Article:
There is an Outbreak of Hepatitis C Virus among Millennials
Until recently, viral hepatitis was mainly common among boomers, but now millennials are also facing an outbreak of Hepatitis C Virus (HCV). According to the California Department of Public Health (CDPH), newly reported HCV infections increased 55 percent among men aged 20-29, from 2007 to 2015 and among women in the same age group, the increase was 37 percent. Many public health experts agree that the new cases are a result of an increase in injection drug use. There were nearly 2,000 opioid overdose deaths and over 4,000 hospitalizations for opioid overdoses in California in 2015. The CDPH stated,
Increasing disease in younger people is concerning because it reflects recent disease transmission, likely due to increases in opioid use and injection drug use. Although drug overdose mortality in California has not increased as dramatically as in other states in recent years, in 2015, 18 counties had an opioid overdose mortality rate at least 50% higher than the statewide average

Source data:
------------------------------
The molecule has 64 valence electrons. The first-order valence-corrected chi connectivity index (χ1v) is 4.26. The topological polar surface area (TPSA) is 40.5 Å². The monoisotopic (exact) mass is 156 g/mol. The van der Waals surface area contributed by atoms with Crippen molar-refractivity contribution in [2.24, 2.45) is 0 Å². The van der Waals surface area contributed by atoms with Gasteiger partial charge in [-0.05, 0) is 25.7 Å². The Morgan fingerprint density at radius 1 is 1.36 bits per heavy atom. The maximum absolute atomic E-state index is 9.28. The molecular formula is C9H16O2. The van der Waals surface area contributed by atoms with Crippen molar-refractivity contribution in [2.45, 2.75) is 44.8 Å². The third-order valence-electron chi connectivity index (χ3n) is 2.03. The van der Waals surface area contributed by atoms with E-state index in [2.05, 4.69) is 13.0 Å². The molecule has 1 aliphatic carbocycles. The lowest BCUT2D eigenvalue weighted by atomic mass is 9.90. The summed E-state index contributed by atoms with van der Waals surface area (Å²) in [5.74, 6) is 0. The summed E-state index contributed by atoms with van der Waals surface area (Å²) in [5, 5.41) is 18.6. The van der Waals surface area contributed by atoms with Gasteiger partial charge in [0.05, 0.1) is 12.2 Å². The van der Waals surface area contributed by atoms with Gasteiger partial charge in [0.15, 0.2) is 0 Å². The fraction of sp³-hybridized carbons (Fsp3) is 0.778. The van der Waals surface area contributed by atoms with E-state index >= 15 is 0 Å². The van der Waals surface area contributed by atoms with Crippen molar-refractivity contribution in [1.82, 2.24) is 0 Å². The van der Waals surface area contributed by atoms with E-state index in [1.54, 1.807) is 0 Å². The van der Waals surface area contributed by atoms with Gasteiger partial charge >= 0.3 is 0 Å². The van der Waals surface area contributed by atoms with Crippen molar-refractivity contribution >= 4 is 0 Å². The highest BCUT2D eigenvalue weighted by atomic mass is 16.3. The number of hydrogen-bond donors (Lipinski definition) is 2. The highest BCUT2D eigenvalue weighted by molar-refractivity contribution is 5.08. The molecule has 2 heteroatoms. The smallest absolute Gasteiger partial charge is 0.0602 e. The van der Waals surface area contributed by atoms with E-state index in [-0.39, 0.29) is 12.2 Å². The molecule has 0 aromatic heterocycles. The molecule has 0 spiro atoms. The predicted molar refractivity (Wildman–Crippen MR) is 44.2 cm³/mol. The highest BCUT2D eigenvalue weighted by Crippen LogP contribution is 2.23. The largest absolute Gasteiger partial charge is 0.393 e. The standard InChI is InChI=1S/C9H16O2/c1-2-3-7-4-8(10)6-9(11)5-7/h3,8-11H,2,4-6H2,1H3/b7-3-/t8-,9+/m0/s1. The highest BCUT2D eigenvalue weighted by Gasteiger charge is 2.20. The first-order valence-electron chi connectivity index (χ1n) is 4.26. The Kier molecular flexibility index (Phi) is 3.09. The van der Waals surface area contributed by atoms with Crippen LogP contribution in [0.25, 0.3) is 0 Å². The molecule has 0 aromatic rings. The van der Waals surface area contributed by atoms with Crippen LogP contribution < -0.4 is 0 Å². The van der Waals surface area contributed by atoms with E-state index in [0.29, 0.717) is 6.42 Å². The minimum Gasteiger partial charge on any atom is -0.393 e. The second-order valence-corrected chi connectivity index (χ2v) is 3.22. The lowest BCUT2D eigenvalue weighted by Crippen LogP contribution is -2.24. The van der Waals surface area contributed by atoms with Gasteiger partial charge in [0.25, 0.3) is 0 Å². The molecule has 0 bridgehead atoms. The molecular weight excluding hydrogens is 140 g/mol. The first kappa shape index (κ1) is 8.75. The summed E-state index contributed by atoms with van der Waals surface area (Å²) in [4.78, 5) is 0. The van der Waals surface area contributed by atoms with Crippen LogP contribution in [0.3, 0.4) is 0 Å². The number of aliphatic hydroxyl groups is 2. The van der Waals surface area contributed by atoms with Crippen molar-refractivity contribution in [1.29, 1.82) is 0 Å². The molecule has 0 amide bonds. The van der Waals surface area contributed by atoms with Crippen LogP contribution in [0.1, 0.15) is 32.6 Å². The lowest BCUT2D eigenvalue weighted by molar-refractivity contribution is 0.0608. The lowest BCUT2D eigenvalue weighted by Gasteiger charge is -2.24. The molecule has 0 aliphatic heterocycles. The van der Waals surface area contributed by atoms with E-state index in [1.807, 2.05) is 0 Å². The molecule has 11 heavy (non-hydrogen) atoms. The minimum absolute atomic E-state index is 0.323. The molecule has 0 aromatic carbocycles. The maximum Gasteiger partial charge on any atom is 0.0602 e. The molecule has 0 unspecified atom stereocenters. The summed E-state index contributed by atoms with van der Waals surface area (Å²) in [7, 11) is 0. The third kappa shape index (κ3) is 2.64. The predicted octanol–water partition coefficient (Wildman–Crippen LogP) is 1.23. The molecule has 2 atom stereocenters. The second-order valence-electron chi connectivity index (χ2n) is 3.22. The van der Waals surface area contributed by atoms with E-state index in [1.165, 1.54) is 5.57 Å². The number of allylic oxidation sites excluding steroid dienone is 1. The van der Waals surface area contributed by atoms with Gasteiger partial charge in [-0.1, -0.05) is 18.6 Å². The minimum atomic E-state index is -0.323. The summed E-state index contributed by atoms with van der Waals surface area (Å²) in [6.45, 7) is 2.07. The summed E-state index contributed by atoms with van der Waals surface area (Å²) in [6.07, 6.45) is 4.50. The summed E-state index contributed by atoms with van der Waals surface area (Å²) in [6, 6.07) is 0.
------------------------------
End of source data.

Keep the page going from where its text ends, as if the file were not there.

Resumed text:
According to research published by the Centers for Disease Control, in Kentucky, Tennessee, Virginia and West Virginia, the populations newly infected with HCV are strongly linked to those affected by the opioid crisis: mostly young, white men in rural areas. According to Robert Lewis, director of special populations at the Family Health Centers of San Diego, screening has become even more important now that there is effective treatment. Testing efforts are crucial both to provide treatment and contain infection: many people who have hepatitis C aren’t aware of their diagnosis, particularly those members of at-risk populations who don’t have access to regular healthcare. Lewis also stated that one of the most effective ways of containing hepatitis C is through Syringe Service Programs. Hopefully the outbreak is contained and does not spread any further.